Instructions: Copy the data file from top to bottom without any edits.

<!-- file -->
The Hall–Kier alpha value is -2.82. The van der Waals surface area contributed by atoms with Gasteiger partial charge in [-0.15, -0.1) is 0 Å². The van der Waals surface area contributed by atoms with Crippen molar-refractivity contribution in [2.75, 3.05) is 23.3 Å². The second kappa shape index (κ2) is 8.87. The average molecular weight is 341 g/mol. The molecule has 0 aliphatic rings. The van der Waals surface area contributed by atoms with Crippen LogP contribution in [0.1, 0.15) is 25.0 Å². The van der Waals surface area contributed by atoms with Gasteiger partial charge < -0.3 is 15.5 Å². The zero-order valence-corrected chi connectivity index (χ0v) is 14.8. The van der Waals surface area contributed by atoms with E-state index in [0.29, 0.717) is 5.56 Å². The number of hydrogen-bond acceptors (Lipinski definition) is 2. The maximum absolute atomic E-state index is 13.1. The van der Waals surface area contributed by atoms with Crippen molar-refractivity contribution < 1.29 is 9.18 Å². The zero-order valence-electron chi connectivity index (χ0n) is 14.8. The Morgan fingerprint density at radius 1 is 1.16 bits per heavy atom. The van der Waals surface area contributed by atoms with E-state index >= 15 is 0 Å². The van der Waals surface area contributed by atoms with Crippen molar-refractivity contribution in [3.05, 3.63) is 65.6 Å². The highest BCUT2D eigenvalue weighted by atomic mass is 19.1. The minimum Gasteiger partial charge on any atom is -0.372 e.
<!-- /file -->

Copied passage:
The Hall–Kier alpha value is -2.82. The van der Waals surface area contributed by atoms with Gasteiger partial charge in [-0.15, -0.1) is 0 Å². The van der Waals surface area contributed by atoms with Crippen molar-refractivity contribution in [2.75, 3.05) is 23.3 Å². The second kappa shape index (κ2) is 8.87. The average molecular weight is 341 g/mol. The molecule has 0 aliphatic rings. The van der Waals surface area contributed by atoms with Crippen LogP contribution in [0.1, 0.15) is 25.0 Å². The van der Waals surface area contributed by atoms with Gasteiger partial charge < -0.3 is 15.5 Å². The zero-order valence-corrected chi connectivity index (χ0v) is 14.8. The van der Waals surface area contributed by atoms with E-state index in [0.29, 0.717) is 5.56 Å². The number of hydrogen-bond acceptors (Lipinski definition) is 2. The maximum absolute atomic E-state index is 13.1. The van der Waals surface area contributed by atoms with Crippen molar-refractivity contribution < 1.29 is 9.18 Å². The zero-order valence-electron chi connectivity index (χ0n) is 14.8. The Morgan fingerprint density at radius 1 is 1.16 bits per heavy atom. The van der Waals surface area contributed by atoms with E-state index >= 15 is 0 Å². The van der Waals surface area contributed by atoms with Crippen molar-refractivity contribution in [3.05, 3.63) is 65.6 Å². The highest BCUT2D eigenvalue weighted by atomic mass is 19.1. The minimum Gasteiger partial charge on any atom is -0.372 e.